devisee in trust of the reversion, for specific perform- of equity; while, on the other hand, the divisions apance of a covenant to grant a renewed lease, with a propriated to the law of real property, and to civil procovenant for further renewal, Sir J. Wigram, V.C., cedure, were so incumbered with technical details as held that the trustee could not be required to enter to be unreadable by those who merely sought for so into any covenant for renewal, even though qualified much knowledge of English law as becomes an educated so as to render him and his representatives liable only member of society. Mr. Warren, who has had the to the extent of their beneficial interest, if any. It was general reader in view during the preparation of the admitted that the agreement gave a good equitable title present work, has pruned away the conveyancing techto the renewal, without any further covenant. The nicalities with perhaps almost too free a hand; but he same point had been decided by Sir J. Leach, V. C., in has substituted information on a variety of subjects of the case of The Copper Mining Company v. Beach, more general interest, and has corrected Blackstone's (13 Beav. 478; S.C., 1 L. J., 0. s., 84).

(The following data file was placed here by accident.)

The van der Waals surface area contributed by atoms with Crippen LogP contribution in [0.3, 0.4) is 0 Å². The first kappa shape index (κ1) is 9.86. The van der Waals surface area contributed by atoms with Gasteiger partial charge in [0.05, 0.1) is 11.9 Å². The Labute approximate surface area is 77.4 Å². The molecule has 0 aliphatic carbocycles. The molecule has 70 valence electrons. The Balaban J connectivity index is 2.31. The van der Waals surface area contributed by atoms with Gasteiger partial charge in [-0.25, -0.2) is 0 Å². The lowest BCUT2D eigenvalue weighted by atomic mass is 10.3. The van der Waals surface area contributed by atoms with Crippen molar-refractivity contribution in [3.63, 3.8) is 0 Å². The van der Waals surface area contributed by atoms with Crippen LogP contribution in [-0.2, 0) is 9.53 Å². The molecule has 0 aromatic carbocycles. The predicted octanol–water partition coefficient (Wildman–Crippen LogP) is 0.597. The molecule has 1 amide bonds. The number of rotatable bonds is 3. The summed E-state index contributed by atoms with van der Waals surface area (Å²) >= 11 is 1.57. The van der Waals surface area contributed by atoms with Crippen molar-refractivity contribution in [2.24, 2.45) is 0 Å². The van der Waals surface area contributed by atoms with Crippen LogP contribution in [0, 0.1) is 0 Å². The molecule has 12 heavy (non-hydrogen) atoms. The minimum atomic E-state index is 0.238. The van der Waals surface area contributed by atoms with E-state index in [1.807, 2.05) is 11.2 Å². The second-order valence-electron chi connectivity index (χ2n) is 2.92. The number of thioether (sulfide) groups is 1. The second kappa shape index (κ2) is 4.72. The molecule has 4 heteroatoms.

historical and antiquarian chapters by the light which The cases are in conflict. No doubt seems to have modern research has afforded. "Two-thirds of the book, been entertained in any of them as to the possibility of he informs us, consist of new matter. The whole is qualifying the executor's covenants so as to prevent evidently the result of much honest labour, and will be his incurring a greater liability than his testator's cove- very useful for educational purposes, and acceptable to nants would have imposed on him. In Phillips v. non-professional readers in general. Everard, as we are informed by the reporter, the parties agreed upon the form of the lease, and did not go be- A Treatise on the Administration of Trust Funds under fore the Master. The object, which was to frame co- the Trustee Relief Act; with an Appendix, containing venants that should be binding on the executors to the Trustee Relief Act, the Act for the further Relief the extent of the assets, and on the person for the of Trustees, the General Orders, and Forms of Pra time being entitled to the term, without binding the ceedings. By John DARLING, Esq., of the Inner Temple, executors after parting with the term beyond the Barrister-at-Law. 8co., pp. 140. amount of the assets, seems to be attainable in the